Apart from wishing His Majesty well it is an occasion to reflect upon the fact that he is now the longest lived reigning Spanish monarch, having oulived King Carlos III. He has very nearly outlived Queen Isabella II, born in 1830, but she formally abdicated in 1870, although she lived on until 1904. The King's father, the de jure King Juan III, died in his eightieth year in 1993.
In my post in November to mark the 35th anniversary of the King's formal accession I reproduced a photograph of the oath taking before the Cortes, which included the crown itself in the foreground.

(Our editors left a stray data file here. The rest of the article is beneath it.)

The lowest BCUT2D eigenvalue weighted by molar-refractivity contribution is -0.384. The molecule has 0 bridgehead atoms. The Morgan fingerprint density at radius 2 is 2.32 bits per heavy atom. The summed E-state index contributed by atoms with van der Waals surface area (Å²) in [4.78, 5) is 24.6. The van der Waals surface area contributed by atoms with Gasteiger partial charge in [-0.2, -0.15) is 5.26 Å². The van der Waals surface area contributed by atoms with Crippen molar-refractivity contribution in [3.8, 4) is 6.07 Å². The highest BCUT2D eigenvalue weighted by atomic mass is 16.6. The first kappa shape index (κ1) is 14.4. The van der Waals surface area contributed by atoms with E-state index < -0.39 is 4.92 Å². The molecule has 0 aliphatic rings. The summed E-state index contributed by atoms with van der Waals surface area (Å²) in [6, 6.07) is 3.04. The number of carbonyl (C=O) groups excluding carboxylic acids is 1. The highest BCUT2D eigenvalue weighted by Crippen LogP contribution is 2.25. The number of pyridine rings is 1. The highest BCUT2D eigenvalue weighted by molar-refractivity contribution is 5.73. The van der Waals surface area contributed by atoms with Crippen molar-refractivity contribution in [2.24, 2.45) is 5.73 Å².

The Commemorative Crown first used at the funeral of Elisabeth Farnese, Queen consort of King Philip V in 1766. The crown, made of silver gilt and which has no gems, displays the seals of the founding kingdoms of Castile and León, with a turret and lion respectively. It was made by order of King Charles III in Madrid and replaces insignia lost in the Great Fire of Christmas Eve 1734 which destroyed the old royal palace in Madrid .
A silver crucifix, from the collection of the Congress of Deputies.
The crown is held by the Patrimonio Nacional.